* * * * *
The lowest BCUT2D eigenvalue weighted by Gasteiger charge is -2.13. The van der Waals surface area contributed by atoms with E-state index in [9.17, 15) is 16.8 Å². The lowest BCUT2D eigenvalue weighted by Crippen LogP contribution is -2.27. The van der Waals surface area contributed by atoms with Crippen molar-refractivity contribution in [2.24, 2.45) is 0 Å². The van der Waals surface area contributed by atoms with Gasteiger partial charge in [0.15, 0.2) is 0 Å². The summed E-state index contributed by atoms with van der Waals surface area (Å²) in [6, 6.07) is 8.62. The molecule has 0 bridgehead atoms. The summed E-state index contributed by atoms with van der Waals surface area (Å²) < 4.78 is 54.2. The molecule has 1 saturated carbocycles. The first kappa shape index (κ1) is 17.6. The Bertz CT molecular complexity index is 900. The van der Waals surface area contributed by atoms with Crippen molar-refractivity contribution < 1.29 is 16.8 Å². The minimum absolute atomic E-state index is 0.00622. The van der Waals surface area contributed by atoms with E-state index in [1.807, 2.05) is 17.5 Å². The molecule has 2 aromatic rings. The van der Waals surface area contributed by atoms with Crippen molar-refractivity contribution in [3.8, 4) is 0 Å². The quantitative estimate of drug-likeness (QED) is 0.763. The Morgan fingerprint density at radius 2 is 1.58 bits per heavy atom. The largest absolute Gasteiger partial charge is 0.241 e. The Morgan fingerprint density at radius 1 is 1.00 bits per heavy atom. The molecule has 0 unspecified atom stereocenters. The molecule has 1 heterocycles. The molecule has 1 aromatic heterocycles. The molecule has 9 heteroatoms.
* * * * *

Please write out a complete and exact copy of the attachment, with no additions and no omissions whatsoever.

The lowest BCUT2D eigenvalue weighted by Gasteiger charge is -2.13. The van der Waals surface area contributed by atoms with E-state index in [9.17, 15) is 16.8 Å². The lowest BCUT2D eigenvalue weighted by Crippen LogP contribution is -2.27. The van der Waals surface area contributed by atoms with Crippen molar-refractivity contribution in [2.24, 2.45) is 0 Å². The van der Waals surface area contributed by atoms with Gasteiger partial charge in [0.15, 0.2) is 0 Å². The summed E-state index contributed by atoms with van der Waals surface area (Å²) in [6, 6.07) is 8.62. The molecule has 0 bridgehead atoms. The summed E-state index contributed by atoms with van der Waals surface area (Å²) < 4.78 is 54.2. The molecule has 1 saturated carbocycles. The first kappa shape index (κ1) is 17.6. The Bertz CT molecular complexity index is 900. The van der Waals surface area contributed by atoms with Crippen molar-refractivity contribution < 1.29 is 16.8 Å². The minimum absolute atomic E-state index is 0.00622. The van der Waals surface area contributed by atoms with E-state index in [1.807, 2.05) is 17.5 Å². The molecule has 2 aromatic rings. The van der Waals surface area contributed by atoms with Crippen molar-refractivity contribution in [3.8, 4) is 0 Å². The quantitative estimate of drug-likeness (QED) is 0.763. The Morgan fingerprint density at radius 2 is 1.58 bits per heavy atom. The largest absolute Gasteiger partial charge is 0.241 e. The Morgan fingerprint density at radius 1 is 1.00 bits per heavy atom. The molecule has 0 unspecified atom stereocenters. The molecule has 1 heterocycles. The molecule has 1 aromatic heterocycles. The molecule has 9 heteroatoms.